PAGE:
rcmodel- the leek looks really nice. My only question is how easy is it to open. is it the kind of folder that will as soon take your finger nail with it (even after it's been worked in a bit) or does it open smoothly/easily?
  11. Harukichi

    Harukichi Member

    Piraticalbob- that is a lot like one of the knives I have been looking at. I'm not sure how posting links works but it's the Browning Featherweight composite lockback folder. I don't know about its blade quality though. A phrase I've heard before comes to mind: (if it's made for multiple purposes it'll be okay at them all but if it's made for one purpose it'll be great).

    but if anyone can vouch for the blade quality and edge holding and whether it is an easy rust collector I'll gladly be considering it. I have held this one and it is a comfortable fit in my hand.
  12. rcmodel

    rcmodel Member in memoriam

    You sweep straight back on it with your finger pad on the Carson Flipper Assisted Opener thing that sticks out of the back of the folded knife.

    Your fingernails never touch it.
    Just your index finger pad.

    It's as easy as feeling a tick on a dogs back with our finger once you find out how to do it.

    Nothing else except that movement will open it in your pocket by accident either.

    It has a sliding Safety to prevent accidental opening if you choose to use it.
    But in months without using the safety on mine?
    I tightened the screw so the safety couldn't be used by accident.

    I don't think it is possible for it to open by itself in your pocket as long as it is cliped in your right front pocket.

  13. Fred Fuller

    Fred Fuller Moderator Emeritus

    Take a look at http://www.agrussell.com/ag-russell-hunter-scalpel/p/RUhhhT914hhh10A/. If you want a little bigger knife look at the Bird & Trout - http://www.agrussell.com/ag-russell-bird-and-trout/p/AGBThhh8A/

    The blade steel in the Scalpel is AUS-10, a stainless but with a bit less chromium than 440C - it should do well for your purpose (see http://zknives.com/knives/articles/knifesteelfaq.shtml). Don't be put off by the price, these are genuinely neat little knives. I wear one every time I set foot on a fishing boat going offshore.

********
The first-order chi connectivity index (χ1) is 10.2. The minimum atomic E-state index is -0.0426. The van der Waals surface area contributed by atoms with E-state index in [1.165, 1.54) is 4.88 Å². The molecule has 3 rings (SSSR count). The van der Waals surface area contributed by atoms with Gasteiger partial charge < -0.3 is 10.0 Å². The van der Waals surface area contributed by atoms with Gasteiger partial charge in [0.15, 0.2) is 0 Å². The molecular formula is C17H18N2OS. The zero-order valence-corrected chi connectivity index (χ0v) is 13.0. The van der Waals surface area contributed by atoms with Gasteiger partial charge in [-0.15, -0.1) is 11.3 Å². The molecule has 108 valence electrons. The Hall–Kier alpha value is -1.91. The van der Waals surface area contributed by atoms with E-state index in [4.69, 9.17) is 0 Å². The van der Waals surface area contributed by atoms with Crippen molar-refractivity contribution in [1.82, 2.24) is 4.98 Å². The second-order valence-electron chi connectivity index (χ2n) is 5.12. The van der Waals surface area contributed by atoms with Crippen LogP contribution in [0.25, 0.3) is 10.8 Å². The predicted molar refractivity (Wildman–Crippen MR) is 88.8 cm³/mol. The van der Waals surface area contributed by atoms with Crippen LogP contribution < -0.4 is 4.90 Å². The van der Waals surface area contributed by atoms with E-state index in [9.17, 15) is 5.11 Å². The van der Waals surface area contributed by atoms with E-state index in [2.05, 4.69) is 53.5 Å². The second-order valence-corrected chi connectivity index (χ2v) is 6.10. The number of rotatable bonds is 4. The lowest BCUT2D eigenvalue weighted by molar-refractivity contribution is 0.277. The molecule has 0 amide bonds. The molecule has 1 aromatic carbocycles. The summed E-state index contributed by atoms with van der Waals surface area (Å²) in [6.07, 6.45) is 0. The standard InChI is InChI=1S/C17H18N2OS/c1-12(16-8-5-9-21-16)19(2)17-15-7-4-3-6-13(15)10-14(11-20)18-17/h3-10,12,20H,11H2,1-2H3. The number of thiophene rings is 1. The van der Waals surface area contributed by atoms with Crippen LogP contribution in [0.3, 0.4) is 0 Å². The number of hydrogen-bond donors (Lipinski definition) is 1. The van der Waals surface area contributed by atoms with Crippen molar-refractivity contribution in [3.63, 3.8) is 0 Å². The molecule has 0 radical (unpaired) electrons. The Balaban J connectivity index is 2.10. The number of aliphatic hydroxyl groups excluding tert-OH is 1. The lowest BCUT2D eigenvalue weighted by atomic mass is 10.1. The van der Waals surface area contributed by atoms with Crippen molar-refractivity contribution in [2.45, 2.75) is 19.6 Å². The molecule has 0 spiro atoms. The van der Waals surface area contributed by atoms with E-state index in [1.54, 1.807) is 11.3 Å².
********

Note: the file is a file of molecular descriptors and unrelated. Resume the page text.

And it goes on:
14. JimStC

    JimStC Well-Known Member

  15. lemaymiami

    lemaymiami Well-Known Member

    One thought for folks buying their first quality knife... As you check out the various brands and knife models. Make a point of noting the exact make and model of any that you really like - but are out of your price range.... When you get a chance enter make and model on E-Bay and check to see what they're going for on the secondary market. You might actually be able to afford that item after all....
  16. hso

    hso Moderator Staff Member

    They're made on order.
  17. Skyshot

    Skyshot Well-Known Member

    A light weight knife for light duty while fishing and rust resistant, my pick would be one of the Moras.
  18. Harukichi

    Harukichi Member

    Fred- those are both really nice knives. I like the first one best of the two myself. I have to admit I am not sure about the price point ($19?). I know knives can be much better than their price suggests but it does throw the quality into doubt. does it hold an edge well?

    JimStC- I followed your links. The second knife (chris reeve) you suggest is very nice. However I am avoiding open handle or skeleton knives because they cut badly into my hand when I use them for seemingly anything even when wrapped in paracord.
  19. Harukichi

    Harukichi Member

    HSO- on the delta outdoorsman site it says it's out of stock and I do not see an "order" button. would I need to pm Mr. Breed if I were to order?
  20. Fred Fuller

    Fred Fuller Moderator Emeritus

    VG-10 isn't a "snob steel" by any means, but it works well for a utility knife IMHO. It does OK in the edge department, a steel should be enough to keep it going if it isn't abused. I like the full flat grind design of these blades, or any working cutter for that matter. If you don't use it for a pry bar or screwdriver it will do fine. And the handle molded directly to the blade is durable and a cheaper way to produce the finished product as well.

    There are still some good values out there in the knife world - the Frosts/Moras/etc are a perfect example. This is a small knife, with a molded handle and a utilitarian stainless steel blade, in a molded sheath - no need for it to cost an arm and a leg. Plus you get multiple ways to carry it as well as part of the package.

    Another small useful knife in a handy package is the Woodswalker with a Kydex sheath - http://www.agrussell.com/ag-russell-woodswalker-in-leather-hip-pocket-sheath/p/AGPRS/. It's a more conventional design, and the package costs a stunning total of $27.95 plus S&H. I have a couple of these too, one of them lives in the kitchen.

    Tell you what - if you buy one from A.G. and DON'T like it, I'll buy it from you at the price you paid :D. I can always use another one - people keep losing them overboard.